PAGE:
Late Hopping is the addition of hops during the latter part of the kettle boil. During the boil, bittering acids are isomerized from hops into the wort, but the volatile oils responsible for hop flavor and aroma are largely boiled off and therefore lost. Late hopping is employed to keep more aromatic hop components in the wort so that they can later become part of the finished beer. There is no set point during the boil that brewers perform late hopping, but hops added any time within 30 min of end of the boil are generally considered “late hops.” Today many beer styles incorporate late hop additions during the kettle boil, and these additions are often blends of different hop varieties. Such blends can become part of the signature aroma of a particular beer. Although late hopping may be a well-accepted technique for adding hop flavor and aroma to beer, the actual mechanism and hop compounds that create these are imperfectly understood. The variety of late hops chosen by a brewer is often based on the aromatic qualities of a particular hop variety. Careful hop breeding has resulted in cultivars with exceptional aromatics, which is why they are often called aroma hops. The substances responsible for hop aromas are essential oils. They make up about 0.5% to 3% of the hop’s weight. Essential oils are composed of two fractions: hydrocarbons and an oxygenated fraction. Hydrocarbons, however, which make up 80% to 90% of the essential oil mass, are not necessarily responsible for hop aromas in finished beer, because they are extremely volatile and evaporate during the boil. Oxygenated fractions—made up of terpenes and sesquiterpenes—tend to be more aromatic and are less volatile. Late hop aroma in beer, therefore, may be largely derived from a few intensely aromatic compounds in oxygenated fractions. There is also the possibility of a synergistic effect between several compounds that are each present in amounts too small for the human nose to detect, but which, in combination, may achieve the sensory threshold. Some of these compounds have citrus and floral characteristics. The extent to which they survive the kettle boil, however, depends greatly on the method of late hopping and varies among breweries. In addition, there are additional aromas associated with late hopping that do not appear to be related to the characteristic scent that caused the brewer to select a particular hop variety. American craft brewers have been pioneers in the use of late hopping, not only adding aroma hops in the minutes before the end of the boil but also flavoring the wort with successful dosages of hops right to the very end of the boil. Some brewers wait until the boil is actually over, only adding the final hop pellets before the wort is sent into a whirlpool vessel. To some extent, this practice mirrors the purpose of the hop back, a vessel that strains the wort over a bed of whole hop flowers before it is sent to the heat exchanger and the fermentation vessel.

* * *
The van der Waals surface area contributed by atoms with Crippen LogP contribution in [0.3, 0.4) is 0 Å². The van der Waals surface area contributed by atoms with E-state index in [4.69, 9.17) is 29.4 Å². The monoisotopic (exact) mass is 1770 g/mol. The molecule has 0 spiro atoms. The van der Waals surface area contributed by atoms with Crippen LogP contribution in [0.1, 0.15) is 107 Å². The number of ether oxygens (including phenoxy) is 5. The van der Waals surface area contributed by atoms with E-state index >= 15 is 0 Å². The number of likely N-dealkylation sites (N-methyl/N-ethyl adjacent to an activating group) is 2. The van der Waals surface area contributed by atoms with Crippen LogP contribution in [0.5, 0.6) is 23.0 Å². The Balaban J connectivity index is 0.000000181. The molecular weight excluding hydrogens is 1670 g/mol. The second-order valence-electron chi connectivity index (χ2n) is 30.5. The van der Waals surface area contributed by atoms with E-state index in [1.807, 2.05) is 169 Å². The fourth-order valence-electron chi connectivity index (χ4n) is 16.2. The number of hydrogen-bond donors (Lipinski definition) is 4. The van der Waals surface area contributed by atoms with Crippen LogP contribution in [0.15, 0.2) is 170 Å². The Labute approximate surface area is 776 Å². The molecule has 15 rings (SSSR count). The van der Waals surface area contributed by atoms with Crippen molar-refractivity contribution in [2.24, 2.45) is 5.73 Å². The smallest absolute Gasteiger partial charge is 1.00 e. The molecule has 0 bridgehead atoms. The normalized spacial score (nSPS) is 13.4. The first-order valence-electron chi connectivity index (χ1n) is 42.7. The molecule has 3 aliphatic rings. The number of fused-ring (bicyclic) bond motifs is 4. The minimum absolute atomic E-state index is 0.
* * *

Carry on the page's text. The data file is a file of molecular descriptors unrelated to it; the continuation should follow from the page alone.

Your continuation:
In many craft breweries, the majority of the hops used are part of the late addition. Conventional wisdom has held that hops need to be boiled to provide bitterness to wort, but this is not true. Even when added as late as the whirlpool, late hop additions add bitterness as well as aroma. Isomerization and extraction of hop bittering compounds are a matter of temperature, contact time, and surface area; actual boiling is not strictly required, especially if the wort remains in turbulent motion. The bitterness extraction is inefficient, because the hops are barely boiled, or not boiled at all, but large late hop additions can provide a majority of bitterness in styles such as American pale ale and India pale ale as well as contributing aroma and flavor. The aromatics given to beer by late hop additions are noticeably different than those given by dry hopping, with the latter giving a greener “hop sack” aroma. Late hopping and dry hopping are therefore often used in combination for the production of beers intended to have intense hop aromatics.